where J > 0 denotes the nearest neighbour antiferromagnetic spin exchange interaction between the S ≥ 3/2 ions, D is the strength of the easy axis single-ion anisotropy along the z axis, and B represents the external field along the easy axis. Because of the layered nature of triangular magnets, uniaxial single-ion anisotropy that picks out a common easy axis is a generic possibility in such systems. For instance, this possibility is frequently realized on the A ′ site [14, 15, 16, 17]. in the A3 ABO3 family of com′ pounds (with A = Ca, Sr, or Ba) [9, 10, 11, 12, 13] which consist of a triangular array of chains of alternating ‘A’ and ‘B’ type sites that can host a wide variety of magnetic or non-magnetic cations  with typically antiferromagnetic inter-chain coupling and intra-chain coupling of variable sign and magnitude. Although our two dimensional model does not apply directly in cases with large
L=24 L=30 L=36
P( |Φ| )
FIG. 1: (color online). a) Orientationally ordered state on the triangular lattice. The average Ising exchange energy of the blue (dark) bonds is lower than that of the green (light) bonds. b) The representation of minimally frustrated Ising configurations in terms of dimers (dark bonds) on the dual honeycomb net.
intra-chain coupling (such as Ca3 Co2 O6 ), it is nevertheless expected to be a good starting point for other compounds of this type in which the B site is non-magnetic, and the coupling between successive high-spin A sites along the chain is concomitantly weak compared to the in-plane exchange coupling. Returning to our model Hamiltonian, we note that the anisotropy term can induce a collinear state for not-verylarge values of D/J due to the frustrated nature of the exchange (for instance, in the classical large S limit, the system prefers a collinear state for D > 3J/2). The detailed nature of the collinear ordering is then controlled by the leading effects of quantum fluctuations induced by the exchange coupling J. In order to understand these effects, we develop a systematic large D/J expansion for the leading order effective Hamiltonian that governs the effects of these fluctuations—this perturbative analysis is expected to yield reliable results whenever the easy axis anisotropy forces the spins to be collinear. An analysis of the low temperature properties of this effective Hamiltonian then yields detailed predictions for the collinear ordering selected in this regime. Method: We begin by P splitting the Hamiltonian P as H = ~i ·S ~j . H0 +H1 with H0 = −D i (Siz )2 and H1 = J hiji S Clearly, the ground state manifold of H0 at large D is obtained by requiring all spins to be maximally polarized along the z axis and have Siz = σi S, with σi = ±1. The low energy physics in this Ising subspace is then controlled by the leading perturbative effects of the exchange coupling J. These perturbative effects can be represented as an effective Hamiltonian H acting within this low energy subspace. Using standard degenerate perturbation theory and including terms up to O(J 3 /D2 ), we find (upto unimportant additive constants) for S = 3/2: H = J1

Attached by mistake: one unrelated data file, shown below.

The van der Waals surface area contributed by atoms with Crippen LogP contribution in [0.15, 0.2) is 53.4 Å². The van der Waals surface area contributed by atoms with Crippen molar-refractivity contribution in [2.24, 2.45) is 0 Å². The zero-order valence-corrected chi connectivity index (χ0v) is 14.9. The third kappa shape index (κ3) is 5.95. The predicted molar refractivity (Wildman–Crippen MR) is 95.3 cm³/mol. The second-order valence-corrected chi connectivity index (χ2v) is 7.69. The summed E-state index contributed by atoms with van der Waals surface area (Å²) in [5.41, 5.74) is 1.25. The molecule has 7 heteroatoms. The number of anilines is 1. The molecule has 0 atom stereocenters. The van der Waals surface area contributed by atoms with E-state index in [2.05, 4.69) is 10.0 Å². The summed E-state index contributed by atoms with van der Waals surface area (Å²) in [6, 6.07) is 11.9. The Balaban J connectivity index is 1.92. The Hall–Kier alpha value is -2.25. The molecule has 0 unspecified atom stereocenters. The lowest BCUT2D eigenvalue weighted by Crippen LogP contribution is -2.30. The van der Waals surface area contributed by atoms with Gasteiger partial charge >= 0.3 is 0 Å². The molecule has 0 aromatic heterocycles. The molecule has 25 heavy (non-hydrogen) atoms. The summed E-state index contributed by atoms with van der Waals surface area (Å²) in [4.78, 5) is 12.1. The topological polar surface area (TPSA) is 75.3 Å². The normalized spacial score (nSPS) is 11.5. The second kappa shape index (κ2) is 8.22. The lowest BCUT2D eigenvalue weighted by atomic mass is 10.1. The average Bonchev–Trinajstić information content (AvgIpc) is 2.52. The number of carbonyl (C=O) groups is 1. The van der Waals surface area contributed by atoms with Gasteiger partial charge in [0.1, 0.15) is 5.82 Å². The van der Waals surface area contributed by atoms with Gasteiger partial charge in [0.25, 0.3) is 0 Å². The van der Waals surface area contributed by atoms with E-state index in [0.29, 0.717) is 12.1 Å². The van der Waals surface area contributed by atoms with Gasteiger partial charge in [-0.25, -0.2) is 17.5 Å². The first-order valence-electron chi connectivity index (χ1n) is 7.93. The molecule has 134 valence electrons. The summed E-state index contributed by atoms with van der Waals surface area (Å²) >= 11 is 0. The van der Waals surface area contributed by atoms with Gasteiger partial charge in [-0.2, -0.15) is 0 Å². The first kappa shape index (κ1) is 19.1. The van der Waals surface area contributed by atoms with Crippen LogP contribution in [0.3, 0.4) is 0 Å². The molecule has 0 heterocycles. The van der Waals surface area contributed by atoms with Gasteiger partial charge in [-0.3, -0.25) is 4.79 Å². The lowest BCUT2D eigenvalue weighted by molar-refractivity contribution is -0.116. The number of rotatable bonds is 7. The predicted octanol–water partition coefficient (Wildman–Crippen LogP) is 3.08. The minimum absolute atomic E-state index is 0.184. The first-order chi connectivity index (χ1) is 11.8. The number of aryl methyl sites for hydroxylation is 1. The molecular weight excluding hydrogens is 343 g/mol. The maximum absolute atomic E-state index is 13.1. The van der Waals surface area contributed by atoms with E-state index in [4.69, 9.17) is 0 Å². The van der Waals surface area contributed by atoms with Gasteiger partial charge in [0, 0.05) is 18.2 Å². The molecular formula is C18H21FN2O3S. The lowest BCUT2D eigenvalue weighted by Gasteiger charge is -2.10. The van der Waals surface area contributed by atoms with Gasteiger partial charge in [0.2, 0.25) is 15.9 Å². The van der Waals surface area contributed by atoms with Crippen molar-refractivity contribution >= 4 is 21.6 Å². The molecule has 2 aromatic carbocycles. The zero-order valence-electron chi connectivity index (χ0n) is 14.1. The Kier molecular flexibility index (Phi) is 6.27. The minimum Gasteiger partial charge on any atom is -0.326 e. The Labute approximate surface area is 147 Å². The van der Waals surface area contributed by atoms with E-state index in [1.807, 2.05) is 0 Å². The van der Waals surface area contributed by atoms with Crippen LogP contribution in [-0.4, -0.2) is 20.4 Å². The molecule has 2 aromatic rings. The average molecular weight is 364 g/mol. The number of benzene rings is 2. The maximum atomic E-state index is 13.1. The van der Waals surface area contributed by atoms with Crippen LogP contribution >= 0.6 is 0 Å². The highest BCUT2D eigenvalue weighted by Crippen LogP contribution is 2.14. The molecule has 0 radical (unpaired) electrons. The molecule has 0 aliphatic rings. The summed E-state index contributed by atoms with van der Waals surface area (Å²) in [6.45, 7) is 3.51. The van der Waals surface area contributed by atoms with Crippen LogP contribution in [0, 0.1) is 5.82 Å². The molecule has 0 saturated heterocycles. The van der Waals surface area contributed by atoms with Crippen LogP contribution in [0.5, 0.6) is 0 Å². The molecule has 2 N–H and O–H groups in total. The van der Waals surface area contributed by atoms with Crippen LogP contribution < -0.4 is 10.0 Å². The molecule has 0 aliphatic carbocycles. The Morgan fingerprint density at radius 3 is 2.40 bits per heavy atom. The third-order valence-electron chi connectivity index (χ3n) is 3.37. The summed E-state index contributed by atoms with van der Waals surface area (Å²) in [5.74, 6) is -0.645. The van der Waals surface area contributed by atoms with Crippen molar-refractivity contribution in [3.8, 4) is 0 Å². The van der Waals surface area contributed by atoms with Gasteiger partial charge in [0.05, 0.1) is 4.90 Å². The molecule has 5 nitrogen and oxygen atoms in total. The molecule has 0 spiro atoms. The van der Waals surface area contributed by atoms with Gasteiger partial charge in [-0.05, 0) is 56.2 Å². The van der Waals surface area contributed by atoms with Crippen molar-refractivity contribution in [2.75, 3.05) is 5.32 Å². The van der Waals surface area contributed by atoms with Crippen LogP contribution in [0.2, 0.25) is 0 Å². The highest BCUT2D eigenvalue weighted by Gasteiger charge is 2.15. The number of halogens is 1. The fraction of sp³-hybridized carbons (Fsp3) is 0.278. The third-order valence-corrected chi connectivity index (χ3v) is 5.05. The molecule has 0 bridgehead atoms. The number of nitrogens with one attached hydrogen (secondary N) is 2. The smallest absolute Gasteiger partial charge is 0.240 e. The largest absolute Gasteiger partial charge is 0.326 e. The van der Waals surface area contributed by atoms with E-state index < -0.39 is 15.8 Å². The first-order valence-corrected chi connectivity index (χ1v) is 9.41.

σi σj − J2
X 1 − σi σj hiji
(σi+ σ − + h.c.)
(σi Hi + σj Hj ) (2)
1 1.5 2βJ2(S)
FIG. 2: (color online). a) Orientational order parameter Φ as a function of the inverse temperature. b) The double peak in the histogram of Φ provides a clear signature of a first order jump in Φ at the transition. 3
27J 9J where J1 = 9J 4 , J2 = 64D2 , and J3 = 64D2 for S = 3/2, while the exchange field Hi ≡ Γij σj with Γij = 1 for nearest neighbours and zero otherwise. In the above, the first term corresponds to the leading effect of the z component of the spin exchange, while the second term arises from the effects of virtual quantum transitions of pairs of anti-aligned spins out of the low energy Ising subspace: such virtual transitions cost differing amounts of energy depending on the local environment of the fluctuating pair, and these differences lead to different ‘zero-point’ energies which are encoded in this ‘potential energy’ term. Both these diagonal terms generalize straightforwardly to arbitrary S > 3/2 and we find 3 3 J J1 (S) = JS 2 and J2 (S) = 4D2S(2S−1) 2 . In contrast the presence of the off-diagonal term (representing real quantum transitions) at order O(J 3 /D2 ) is special to S = 3/2, and it is easy to see that the effects of real quantum transitions are in general of order O(J 2S /D2S−1 ) and can be safely ignored for S > 3/2. Moreover, even for S = 3/2, the J3 term has a significantly smaller numerical coefficient compared to the other subleading term J2 , and we therefore expect the effects of the potential energy term J2 to dominate over the off-diagonal J3 term for S = 3/2 magnets as well. Thus, the low temperature behaviour is well-described by an effective classical triangular lattice Ising model written in terms of Ising pseudospin variables σ that interact with a leading nearest-neighbour antiferromagnetic coupling J1 , and a sub-leading multi-spin interaction J2 arising from virtual quantum transitions. At low temperature, the leading term constrains the system to lie within the macroscopically degenerate manifold of minimally frustrated states (in which every triangle has precisely one frustrated bond corresponding to a pair of ferromagnetically aligned σ) of the classical triangular lattice Ising antiferromagnet. Our focus here is therefore on the possible effects of the subleading multispin interaction term J2 acting within this degenerate subspace. Further analysis of the effects of this unfamiliar multispin interaction on the low temperature physics is facilitated by noting that the minimally frustrated states of the classical Ising antiferromagnet may be represented as